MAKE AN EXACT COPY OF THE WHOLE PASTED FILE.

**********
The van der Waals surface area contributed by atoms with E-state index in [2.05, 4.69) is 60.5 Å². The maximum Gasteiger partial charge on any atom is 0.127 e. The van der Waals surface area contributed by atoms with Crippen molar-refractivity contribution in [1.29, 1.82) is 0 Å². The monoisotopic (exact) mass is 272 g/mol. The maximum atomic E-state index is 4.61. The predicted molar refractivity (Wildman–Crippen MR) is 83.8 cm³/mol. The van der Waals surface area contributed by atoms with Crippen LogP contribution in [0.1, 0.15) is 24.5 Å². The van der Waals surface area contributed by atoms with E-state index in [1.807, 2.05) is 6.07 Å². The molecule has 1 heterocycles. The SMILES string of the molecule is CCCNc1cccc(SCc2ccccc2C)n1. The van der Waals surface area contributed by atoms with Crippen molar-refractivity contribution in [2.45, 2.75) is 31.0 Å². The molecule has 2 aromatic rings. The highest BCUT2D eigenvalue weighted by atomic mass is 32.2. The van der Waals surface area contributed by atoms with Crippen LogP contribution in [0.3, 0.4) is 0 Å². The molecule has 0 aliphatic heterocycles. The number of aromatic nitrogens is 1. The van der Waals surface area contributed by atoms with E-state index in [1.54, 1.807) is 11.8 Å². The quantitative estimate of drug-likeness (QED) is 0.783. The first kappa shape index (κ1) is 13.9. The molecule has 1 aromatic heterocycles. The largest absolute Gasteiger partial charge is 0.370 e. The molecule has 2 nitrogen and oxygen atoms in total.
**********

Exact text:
The van der Waals surface area contributed by atoms with E-state index in [2.05, 4.69) is 60.5 Å². The maximum Gasteiger partial charge on any atom is 0.127 e. The van der Waals surface area contributed by atoms with Crippen molar-refractivity contribution in [1.29, 1.82) is 0 Å². The monoisotopic (exact) mass is 272 g/mol. The maximum atomic E-state index is 4.61. The predicted molar refractivity (Wildman–Crippen MR) is 83.8 cm³/mol. The van der Waals surface area contributed by atoms with Crippen LogP contribution in [0.1, 0.15) is 24.5 Å². The van der Waals surface area contributed by atoms with E-state index in [1.807, 2.05) is 6.07 Å². The molecule has 1 heterocycles. The SMILES string of the molecule is CCCNc1cccc(SCc2ccccc2C)n1. The van der Waals surface area contributed by atoms with Crippen molar-refractivity contribution in [2.45, 2.75) is 31.0 Å². The molecule has 2 aromatic rings. The highest BCUT2D eigenvalue weighted by atomic mass is 32.2. The van der Waals surface area contributed by atoms with Crippen LogP contribution in [0.3, 0.4) is 0 Å². The molecule has 0 aliphatic heterocycles. The number of aromatic nitrogens is 1. The van der Waals surface area contributed by atoms with E-state index in [1.54, 1.807) is 11.8 Å². The quantitative estimate of drug-likeness (QED) is 0.783. The first kappa shape index (κ1) is 13.9. The molecule has 1 aromatic heterocycles. The largest absolute Gasteiger partial charge is 0.370 e. The molecule has 2 nitrogen and oxygen atoms in total.